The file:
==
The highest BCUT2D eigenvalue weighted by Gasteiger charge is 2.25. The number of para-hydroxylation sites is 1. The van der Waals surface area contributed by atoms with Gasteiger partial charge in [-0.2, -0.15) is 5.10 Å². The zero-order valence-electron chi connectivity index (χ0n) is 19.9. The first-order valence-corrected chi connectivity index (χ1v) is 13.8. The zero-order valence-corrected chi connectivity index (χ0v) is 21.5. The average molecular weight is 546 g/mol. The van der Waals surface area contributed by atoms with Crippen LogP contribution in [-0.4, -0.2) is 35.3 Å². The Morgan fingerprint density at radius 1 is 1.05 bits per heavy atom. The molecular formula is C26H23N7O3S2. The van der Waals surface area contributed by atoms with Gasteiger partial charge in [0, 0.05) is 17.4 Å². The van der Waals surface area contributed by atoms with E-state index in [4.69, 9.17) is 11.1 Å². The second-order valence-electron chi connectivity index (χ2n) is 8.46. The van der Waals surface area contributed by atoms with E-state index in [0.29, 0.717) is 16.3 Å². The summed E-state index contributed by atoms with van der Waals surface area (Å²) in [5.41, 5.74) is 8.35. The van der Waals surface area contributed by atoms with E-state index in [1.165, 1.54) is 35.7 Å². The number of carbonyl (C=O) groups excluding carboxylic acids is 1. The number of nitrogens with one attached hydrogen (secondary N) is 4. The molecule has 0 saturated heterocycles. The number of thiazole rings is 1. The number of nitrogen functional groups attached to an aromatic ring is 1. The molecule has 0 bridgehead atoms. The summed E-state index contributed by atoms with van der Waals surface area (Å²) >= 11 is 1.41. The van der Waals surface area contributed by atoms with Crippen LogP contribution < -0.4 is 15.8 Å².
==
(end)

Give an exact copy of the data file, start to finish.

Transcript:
The highest BCUT2D eigenvalue weighted by Gasteiger charge is 2.25. The number of para-hydroxylation sites is 1. The van der Waals surface area contributed by atoms with Gasteiger partial charge in [-0.2, -0.15) is 5.10 Å². The zero-order valence-electron chi connectivity index (χ0n) is 19.9. The first-order valence-corrected chi connectivity index (χ1v) is 13.8. The zero-order valence-corrected chi connectivity index (χ0v) is 21.5. The average molecular weight is 546 g/mol. The van der Waals surface area contributed by atoms with Crippen LogP contribution in [-0.4, -0.2) is 35.3 Å². The Morgan fingerprint density at radius 1 is 1.05 bits per heavy atom. The molecular formula is C26H23N7O3S2. The van der Waals surface area contributed by atoms with Gasteiger partial charge in [0, 0.05) is 17.4 Å². The van der Waals surface area contributed by atoms with E-state index in [4.69, 9.17) is 11.1 Å². The second-order valence-electron chi connectivity index (χ2n) is 8.46. The van der Waals surface area contributed by atoms with E-state index in [0.29, 0.717) is 16.3 Å². The summed E-state index contributed by atoms with van der Waals surface area (Å²) in [5.41, 5.74) is 8.35. The van der Waals surface area contributed by atoms with E-state index in [1.165, 1.54) is 35.7 Å². The number of carbonyl (C=O) groups excluding carboxylic acids is 1. The number of nitrogens with one attached hydrogen (secondary N) is 4. The molecule has 0 saturated heterocycles. The number of thiazole rings is 1. The number of nitrogen functional groups attached to an aromatic ring is 1. The molecule has 0 bridgehead atoms. The summed E-state index contributed by atoms with van der Waals surface area (Å²) >= 11 is 1.41. The van der Waals surface area contributed by atoms with Crippen LogP contribution < -0.4 is 15.8 Å².